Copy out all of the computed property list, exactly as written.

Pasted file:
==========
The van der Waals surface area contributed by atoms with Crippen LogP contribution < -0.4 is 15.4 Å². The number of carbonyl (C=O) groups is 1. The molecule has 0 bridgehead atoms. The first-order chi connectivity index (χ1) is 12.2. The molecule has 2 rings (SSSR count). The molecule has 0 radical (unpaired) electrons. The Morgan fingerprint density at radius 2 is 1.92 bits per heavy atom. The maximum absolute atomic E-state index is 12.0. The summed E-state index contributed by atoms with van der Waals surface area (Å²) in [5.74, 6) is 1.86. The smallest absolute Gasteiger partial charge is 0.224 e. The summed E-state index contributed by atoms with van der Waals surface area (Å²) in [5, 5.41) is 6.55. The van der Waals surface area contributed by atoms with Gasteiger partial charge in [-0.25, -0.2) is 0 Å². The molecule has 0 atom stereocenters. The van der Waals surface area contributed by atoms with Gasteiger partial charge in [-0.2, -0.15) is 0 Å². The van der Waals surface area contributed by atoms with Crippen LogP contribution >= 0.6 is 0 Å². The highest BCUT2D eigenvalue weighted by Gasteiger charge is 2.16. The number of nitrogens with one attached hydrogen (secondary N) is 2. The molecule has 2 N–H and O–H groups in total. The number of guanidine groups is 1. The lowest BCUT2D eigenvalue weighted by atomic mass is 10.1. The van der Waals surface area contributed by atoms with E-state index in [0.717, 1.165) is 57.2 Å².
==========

The van der Waals surface area contributed by atoms with Crippen LogP contribution < -0.4 is 15.4 Å². The number of carbonyl (C=O) groups is 1. The molecule has 0 bridgehead atoms. The first-order chi connectivity index (χ1) is 12.2. The molecule has 2 rings (SSSR count). The molecule has 0 radical (unpaired) electrons. The Morgan fingerprint density at radius 2 is 1.92 bits per heavy atom. The maximum absolute atomic E-state index is 12.0. The summed E-state index contributed by atoms with van der Waals surface area (Å²) in [5.74, 6) is 1.86. The smallest absolute Gasteiger partial charge is 0.224 e. The summed E-state index contributed by atoms with van der Waals surface area (Å²) in [5, 5.41) is 6.55. The van der Waals surface area contributed by atoms with Gasteiger partial charge in [-0.25, -0.2) is 0 Å². The molecule has 0 atom stereocenters. The van der Waals surface area contributed by atoms with Gasteiger partial charge in [-0.2, -0.15) is 0 Å². The van der Waals surface area contributed by atoms with Crippen LogP contribution >= 0.6 is 0 Å². The highest BCUT2D eigenvalue weighted by Gasteiger charge is 2.16. The number of nitrogens with one attached hydrogen (secondary N) is 2. The molecule has 2 N–H and O–H groups in total. The number of guanidine groups is 1. The lowest BCUT2D eigenvalue weighted by atomic mass is 10.1. The van der Waals surface area contributed by atoms with E-state index in [0.717, 1.165) is 57.2 Å².